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On trade, trade wars and cosmetics

  • April 19, 2018

I am not a good cook. But it cannot be denied that my wife is even worse than me. On the other hand, she is ruthlessly clean and tidy, while I am messy and disorganised.

Given that tasks are allocated equally in our household, we trade. I cook. She cleans up. Everyone is happy with this arrangement. This way the kitchen is spotless, and we are spared chicken nuggets six nights a week.

If you will forgive some generality, so it is with real trade. If countries concentrate on what they do best, and trade, efficiency is maximised. If efficiency is maximised, wealth increases. In the sometimes contested and politicised world of economics, this is something that economists agree on.

This insight lies at the heart of the world trading system.  Since the second world war, we have gradually moved away from protectionism towards free trade, under a system of rules (overseen by the WTO) which aims to deter abuse and promote a degree of fairness. This period has coincided with unprecedented prosperity. Freer trade has been a significant factor in this. Globalisation may be a dirty word for some, but the decline of protection, and cheaper transportation, have helped millions escape a life of subsistence poverty. It is true that freer trade can have negative effects in some communities, but overall the economic effect is positive. 

Now it seems we are in the early stages of a global trade war, a move backwards towards protectionism. President Trump has recently tweeted that trade wars 'can be won easily'. This is, to put it mildly, inaccurate. It is not even clear what it would mean to 'win' a trade war, since protectionism will reduce economic efficiency overall, so there are losers on all sides. The Trump administration admits that the cost of US made cars will increase as a result of the steel and aluminium tariffs, because manufacturers will need to buy more expensive materials.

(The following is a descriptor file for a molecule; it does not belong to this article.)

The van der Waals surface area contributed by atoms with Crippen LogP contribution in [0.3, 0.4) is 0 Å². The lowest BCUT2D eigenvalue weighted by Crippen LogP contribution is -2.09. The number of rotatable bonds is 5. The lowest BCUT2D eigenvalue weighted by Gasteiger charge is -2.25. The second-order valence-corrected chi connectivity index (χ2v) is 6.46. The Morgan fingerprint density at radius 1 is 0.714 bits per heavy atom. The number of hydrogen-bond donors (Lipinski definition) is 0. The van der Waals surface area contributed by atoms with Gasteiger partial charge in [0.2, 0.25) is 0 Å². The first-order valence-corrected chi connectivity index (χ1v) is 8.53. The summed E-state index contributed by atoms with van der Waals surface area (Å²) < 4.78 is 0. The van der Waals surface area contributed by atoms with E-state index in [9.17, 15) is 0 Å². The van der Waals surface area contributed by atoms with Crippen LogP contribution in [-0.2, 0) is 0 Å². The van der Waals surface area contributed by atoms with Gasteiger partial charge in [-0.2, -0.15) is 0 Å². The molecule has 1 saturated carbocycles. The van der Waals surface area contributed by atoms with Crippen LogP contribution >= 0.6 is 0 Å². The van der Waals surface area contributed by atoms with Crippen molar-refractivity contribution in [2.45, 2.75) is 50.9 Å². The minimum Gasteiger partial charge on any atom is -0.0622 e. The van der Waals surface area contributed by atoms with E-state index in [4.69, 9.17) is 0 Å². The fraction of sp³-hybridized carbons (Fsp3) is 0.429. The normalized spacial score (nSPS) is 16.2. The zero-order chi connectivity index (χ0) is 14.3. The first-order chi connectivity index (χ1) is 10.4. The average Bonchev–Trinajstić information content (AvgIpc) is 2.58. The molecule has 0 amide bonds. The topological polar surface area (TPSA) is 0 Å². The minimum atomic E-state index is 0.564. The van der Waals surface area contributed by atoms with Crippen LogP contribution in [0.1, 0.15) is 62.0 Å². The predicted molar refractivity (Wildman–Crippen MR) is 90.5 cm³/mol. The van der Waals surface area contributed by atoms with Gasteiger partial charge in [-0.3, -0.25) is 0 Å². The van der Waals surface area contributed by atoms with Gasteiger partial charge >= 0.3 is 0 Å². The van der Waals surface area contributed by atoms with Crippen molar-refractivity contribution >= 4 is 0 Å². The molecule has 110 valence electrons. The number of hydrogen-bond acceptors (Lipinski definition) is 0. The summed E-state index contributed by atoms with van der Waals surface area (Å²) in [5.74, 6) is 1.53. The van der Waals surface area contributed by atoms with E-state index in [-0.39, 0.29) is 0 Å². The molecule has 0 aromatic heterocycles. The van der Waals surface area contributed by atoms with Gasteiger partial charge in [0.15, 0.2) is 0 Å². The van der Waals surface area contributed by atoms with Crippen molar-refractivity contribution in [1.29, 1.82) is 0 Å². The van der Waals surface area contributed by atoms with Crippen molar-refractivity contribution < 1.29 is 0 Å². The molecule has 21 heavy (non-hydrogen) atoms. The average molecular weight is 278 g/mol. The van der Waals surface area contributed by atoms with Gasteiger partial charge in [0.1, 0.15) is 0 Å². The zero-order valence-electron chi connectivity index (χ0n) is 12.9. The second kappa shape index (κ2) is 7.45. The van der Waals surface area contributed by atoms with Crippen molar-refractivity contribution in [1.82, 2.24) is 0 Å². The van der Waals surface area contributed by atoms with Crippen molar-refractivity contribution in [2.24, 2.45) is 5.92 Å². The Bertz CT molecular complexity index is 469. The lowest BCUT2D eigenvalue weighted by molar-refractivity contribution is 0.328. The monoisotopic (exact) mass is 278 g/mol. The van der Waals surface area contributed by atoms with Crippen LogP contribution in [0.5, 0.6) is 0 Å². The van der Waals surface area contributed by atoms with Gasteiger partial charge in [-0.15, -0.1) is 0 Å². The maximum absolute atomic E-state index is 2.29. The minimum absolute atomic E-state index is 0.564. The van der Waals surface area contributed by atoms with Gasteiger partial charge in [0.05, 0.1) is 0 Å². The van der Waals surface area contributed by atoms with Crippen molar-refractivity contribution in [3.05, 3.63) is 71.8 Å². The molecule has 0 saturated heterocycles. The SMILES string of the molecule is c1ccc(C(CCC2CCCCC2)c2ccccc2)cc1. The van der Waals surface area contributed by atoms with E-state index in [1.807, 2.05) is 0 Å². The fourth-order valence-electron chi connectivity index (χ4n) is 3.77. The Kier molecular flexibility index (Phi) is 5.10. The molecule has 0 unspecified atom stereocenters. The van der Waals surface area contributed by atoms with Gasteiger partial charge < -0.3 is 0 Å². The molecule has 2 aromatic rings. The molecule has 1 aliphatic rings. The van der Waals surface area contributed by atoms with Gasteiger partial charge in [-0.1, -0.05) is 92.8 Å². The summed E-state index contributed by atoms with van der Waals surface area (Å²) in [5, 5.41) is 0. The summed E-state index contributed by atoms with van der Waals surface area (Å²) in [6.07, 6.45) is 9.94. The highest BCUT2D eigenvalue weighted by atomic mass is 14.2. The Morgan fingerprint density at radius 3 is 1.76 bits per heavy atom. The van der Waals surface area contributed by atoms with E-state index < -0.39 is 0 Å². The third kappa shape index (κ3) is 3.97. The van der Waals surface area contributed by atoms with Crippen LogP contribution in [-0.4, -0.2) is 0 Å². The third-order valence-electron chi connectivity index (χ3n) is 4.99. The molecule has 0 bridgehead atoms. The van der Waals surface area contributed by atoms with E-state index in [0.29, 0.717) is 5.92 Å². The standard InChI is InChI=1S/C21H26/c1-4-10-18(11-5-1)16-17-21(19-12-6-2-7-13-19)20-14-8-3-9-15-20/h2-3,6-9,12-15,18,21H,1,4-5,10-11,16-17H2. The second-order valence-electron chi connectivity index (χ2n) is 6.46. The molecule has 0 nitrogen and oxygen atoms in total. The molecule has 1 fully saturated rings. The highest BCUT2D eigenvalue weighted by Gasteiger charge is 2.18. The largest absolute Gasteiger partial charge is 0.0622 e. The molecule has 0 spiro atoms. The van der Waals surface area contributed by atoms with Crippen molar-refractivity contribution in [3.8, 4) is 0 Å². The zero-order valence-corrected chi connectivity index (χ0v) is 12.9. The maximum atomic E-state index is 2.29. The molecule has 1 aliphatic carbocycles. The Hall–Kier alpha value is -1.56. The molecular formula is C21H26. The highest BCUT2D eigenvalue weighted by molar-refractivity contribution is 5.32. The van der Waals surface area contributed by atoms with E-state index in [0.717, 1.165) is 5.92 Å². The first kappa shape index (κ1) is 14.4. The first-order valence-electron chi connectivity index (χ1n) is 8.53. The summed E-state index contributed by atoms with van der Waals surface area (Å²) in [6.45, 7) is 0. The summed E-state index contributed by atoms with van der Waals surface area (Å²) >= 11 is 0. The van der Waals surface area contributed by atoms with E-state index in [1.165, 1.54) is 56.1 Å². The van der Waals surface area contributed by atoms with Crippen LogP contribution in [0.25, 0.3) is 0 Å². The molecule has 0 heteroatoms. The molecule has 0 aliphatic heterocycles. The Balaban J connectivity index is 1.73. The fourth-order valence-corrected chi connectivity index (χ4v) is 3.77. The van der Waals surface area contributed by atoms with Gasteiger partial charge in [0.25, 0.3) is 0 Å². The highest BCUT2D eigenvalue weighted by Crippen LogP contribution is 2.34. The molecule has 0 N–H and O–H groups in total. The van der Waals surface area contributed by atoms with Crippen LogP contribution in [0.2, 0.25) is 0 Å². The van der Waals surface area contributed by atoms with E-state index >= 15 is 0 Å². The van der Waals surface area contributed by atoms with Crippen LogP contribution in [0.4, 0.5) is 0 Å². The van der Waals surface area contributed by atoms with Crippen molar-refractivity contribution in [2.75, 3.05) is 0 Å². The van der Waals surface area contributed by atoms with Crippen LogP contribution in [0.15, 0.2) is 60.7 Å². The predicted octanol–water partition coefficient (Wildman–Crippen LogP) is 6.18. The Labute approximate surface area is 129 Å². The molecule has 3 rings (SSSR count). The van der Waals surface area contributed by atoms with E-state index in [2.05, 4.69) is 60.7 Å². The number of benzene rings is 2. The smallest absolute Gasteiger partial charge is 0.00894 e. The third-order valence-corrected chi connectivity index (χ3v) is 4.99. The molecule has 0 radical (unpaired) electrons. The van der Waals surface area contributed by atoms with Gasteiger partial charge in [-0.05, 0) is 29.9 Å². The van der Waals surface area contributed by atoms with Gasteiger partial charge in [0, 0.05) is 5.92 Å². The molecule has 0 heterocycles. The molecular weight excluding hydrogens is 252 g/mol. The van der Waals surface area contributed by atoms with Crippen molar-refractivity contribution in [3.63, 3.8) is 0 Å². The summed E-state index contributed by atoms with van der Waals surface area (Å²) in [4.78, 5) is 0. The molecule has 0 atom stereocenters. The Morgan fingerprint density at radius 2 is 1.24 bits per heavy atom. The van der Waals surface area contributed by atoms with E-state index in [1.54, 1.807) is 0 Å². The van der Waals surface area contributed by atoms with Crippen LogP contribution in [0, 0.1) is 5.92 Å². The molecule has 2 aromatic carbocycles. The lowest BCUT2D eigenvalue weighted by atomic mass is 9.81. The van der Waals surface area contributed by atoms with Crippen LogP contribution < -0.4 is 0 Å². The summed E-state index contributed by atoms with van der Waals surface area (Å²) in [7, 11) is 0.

At the time of writing, the EU is exempt from the Trump tariffs. This may change. But the president signalled his intentions long ago, and the EU has been preparing for the possibility of retaliation accordingly.

The aim of retaliation is not to raise revenue or to protect EU industry. It is to get Trump to back down. One view is that measures should attack his supporters. Hence the Chinese have concentrated retaliation on agricultural products which will hit the rural areas which are more sympathetic to Trump. 

Which brings us to cosmetics. Some cosmetics products are on the EU draft retaliation list. This is puzzling, for two reasons. First, the conventional wisdom says that tariffs should be placed on goods for which there is a trade deficit. But in fact, the EU exports 50% more of the relevant cosmetics products to the US than it imports. Not only does this fail to hit Trump where it hurts, it also means that any counter retaliatory measures from the US would hit the EU industry harder.

Second, cosmetics and personal care is a global business, and companies make manufacturing and distribution decisions with a global overview. 67 % of the US cosmetic export that is targeted in the draft retaliation list benefits EU companies who either own the exporting US brands, or who outsource manufacturing to US subcontractors. EU tariffs in this context are an own goal.

I understand why the EU needs to act. The world trade order is worth defending, imperfect as it no doubt is. Some argue that trade wars prefigure international conflicts of a worse kind. That our industry is now potentially caught in a trade fight only adds to the frustration, and to the sense of foreboding.

 

John Chave, Director General, Cosmetics Europe

  

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